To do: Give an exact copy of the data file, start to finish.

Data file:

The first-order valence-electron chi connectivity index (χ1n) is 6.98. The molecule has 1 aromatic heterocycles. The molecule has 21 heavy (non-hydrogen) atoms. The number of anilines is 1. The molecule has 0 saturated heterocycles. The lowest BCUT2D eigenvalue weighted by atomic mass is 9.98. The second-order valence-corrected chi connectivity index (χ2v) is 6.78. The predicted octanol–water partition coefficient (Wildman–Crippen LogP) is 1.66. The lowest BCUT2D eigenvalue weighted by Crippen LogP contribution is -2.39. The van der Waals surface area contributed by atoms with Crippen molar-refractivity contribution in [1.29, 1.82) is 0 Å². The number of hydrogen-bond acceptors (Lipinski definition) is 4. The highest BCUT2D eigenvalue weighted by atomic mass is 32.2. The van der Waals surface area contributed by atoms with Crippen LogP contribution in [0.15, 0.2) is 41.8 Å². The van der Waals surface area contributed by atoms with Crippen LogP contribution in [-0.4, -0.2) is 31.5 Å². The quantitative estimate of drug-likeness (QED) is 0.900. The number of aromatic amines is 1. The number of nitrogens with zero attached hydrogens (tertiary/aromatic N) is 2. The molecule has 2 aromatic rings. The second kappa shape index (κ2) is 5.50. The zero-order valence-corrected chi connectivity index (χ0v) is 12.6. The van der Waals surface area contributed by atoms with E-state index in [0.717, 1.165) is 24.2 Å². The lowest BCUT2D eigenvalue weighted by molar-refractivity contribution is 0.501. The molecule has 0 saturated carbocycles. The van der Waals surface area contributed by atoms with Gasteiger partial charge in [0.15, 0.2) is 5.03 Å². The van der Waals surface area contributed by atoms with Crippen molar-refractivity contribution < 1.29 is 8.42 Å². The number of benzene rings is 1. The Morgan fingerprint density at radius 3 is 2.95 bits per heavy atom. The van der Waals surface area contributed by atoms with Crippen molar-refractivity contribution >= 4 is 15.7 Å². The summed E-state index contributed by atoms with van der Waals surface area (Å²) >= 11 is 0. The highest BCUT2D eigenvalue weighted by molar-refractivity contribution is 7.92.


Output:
The first-order valence-electron chi connectivity index (χ1n) is 6.98. The molecule has 1 aromatic heterocycles. The molecule has 21 heavy (non-hydrogen) atoms. The number of anilines is 1. The molecule has 0 saturated heterocycles. The lowest BCUT2D eigenvalue weighted by atomic mass is 9.98. The second-order valence-corrected chi connectivity index (χ2v) is 6.78. The predicted octanol–water partition coefficient (Wildman–Crippen LogP) is 1.66. The lowest BCUT2D eigenvalue weighted by Crippen LogP contribution is -2.39. The van der Waals surface area contributed by atoms with Crippen molar-refractivity contribution in [1.29, 1.82) is 0 Å². The number of hydrogen-bond acceptors (Lipinski definition) is 4. The highest BCUT2D eigenvalue weighted by atomic mass is 32.2. The van der Waals surface area contributed by atoms with Crippen LogP contribution in [0.15, 0.2) is 41.8 Å². The van der Waals surface area contributed by atoms with Crippen LogP contribution in [-0.4, -0.2) is 31.5 Å². The quantitative estimate of drug-likeness (QED) is 0.900. The number of aromatic amines is 1. The number of nitrogens with zero attached hydrogens (tertiary/aromatic N) is 2. The molecule has 2 aromatic rings. The second kappa shape index (κ2) is 5.50. The zero-order valence-corrected chi connectivity index (χ0v) is 12.6. The van der Waals surface area contributed by atoms with E-state index in [0.717, 1.165) is 24.2 Å². The lowest BCUT2D eigenvalue weighted by molar-refractivity contribution is 0.501. The molecule has 0 saturated carbocycles. The van der Waals surface area contributed by atoms with Gasteiger partial charge in [0.15, 0.2) is 5.03 Å². The van der Waals surface area contributed by atoms with Crippen molar-refractivity contribution < 1.29 is 8.42 Å². The number of benzene rings is 1. The Morgan fingerprint density at radius 3 is 2.95 bits per heavy atom. The van der Waals surface area contributed by atoms with Crippen molar-refractivity contribution >= 4 is 15.7 Å². The summed E-state index contributed by atoms with van der Waals surface area (Å²) >= 11 is 0. The highest BCUT2D eigenvalue weighted by molar-refractivity contribution is 7.92.